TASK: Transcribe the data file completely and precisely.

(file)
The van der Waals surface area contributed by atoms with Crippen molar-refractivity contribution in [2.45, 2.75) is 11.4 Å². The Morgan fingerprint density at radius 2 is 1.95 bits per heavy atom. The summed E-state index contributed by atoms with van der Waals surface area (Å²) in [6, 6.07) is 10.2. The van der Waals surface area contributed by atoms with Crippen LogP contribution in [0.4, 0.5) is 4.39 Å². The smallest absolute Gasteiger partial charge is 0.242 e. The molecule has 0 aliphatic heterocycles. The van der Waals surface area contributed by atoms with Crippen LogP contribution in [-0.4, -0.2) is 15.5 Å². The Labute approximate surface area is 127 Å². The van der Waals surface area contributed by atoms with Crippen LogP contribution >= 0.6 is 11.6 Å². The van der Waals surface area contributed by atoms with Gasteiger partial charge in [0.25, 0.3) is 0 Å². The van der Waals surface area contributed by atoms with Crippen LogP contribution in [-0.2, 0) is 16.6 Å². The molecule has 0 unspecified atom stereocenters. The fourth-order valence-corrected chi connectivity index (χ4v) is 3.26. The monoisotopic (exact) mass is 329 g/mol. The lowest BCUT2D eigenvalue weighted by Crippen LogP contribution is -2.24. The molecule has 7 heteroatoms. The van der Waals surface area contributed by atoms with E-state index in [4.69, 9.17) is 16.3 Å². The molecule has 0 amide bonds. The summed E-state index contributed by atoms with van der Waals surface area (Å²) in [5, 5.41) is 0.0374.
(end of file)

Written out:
The van der Waals surface area contributed by atoms with Crippen molar-refractivity contribution in [2.45, 2.75) is 11.4 Å². The Morgan fingerprint density at radius 2 is 1.95 bits per heavy atom. The summed E-state index contributed by atoms with van der Waals surface area (Å²) in [6, 6.07) is 10.2. The van der Waals surface area contributed by atoms with Crippen LogP contribution in [0.4, 0.5) is 4.39 Å². The smallest absolute Gasteiger partial charge is 0.242 e. The molecule has 0 aliphatic heterocycles. The van der Waals surface area contributed by atoms with Crippen LogP contribution in [-0.4, -0.2) is 15.5 Å². The Labute approximate surface area is 127 Å². The van der Waals surface area contributed by atoms with Crippen LogP contribution >= 0.6 is 11.6 Å². The van der Waals surface area contributed by atoms with Gasteiger partial charge in [0.25, 0.3) is 0 Å². The van der Waals surface area contributed by atoms with Crippen LogP contribution in [-0.2, 0) is 16.6 Å². The molecule has 0 unspecified atom stereocenters. The fourth-order valence-corrected chi connectivity index (χ4v) is 3.26. The monoisotopic (exact) mass is 329 g/mol. The lowest BCUT2D eigenvalue weighted by Crippen LogP contribution is -2.24. The molecule has 7 heteroatoms. The van der Waals surface area contributed by atoms with E-state index in [4.69, 9.17) is 16.3 Å². The molecule has 0 amide bonds. The summed E-state index contributed by atoms with van der Waals surface area (Å²) in [5, 5.41) is 0.0374.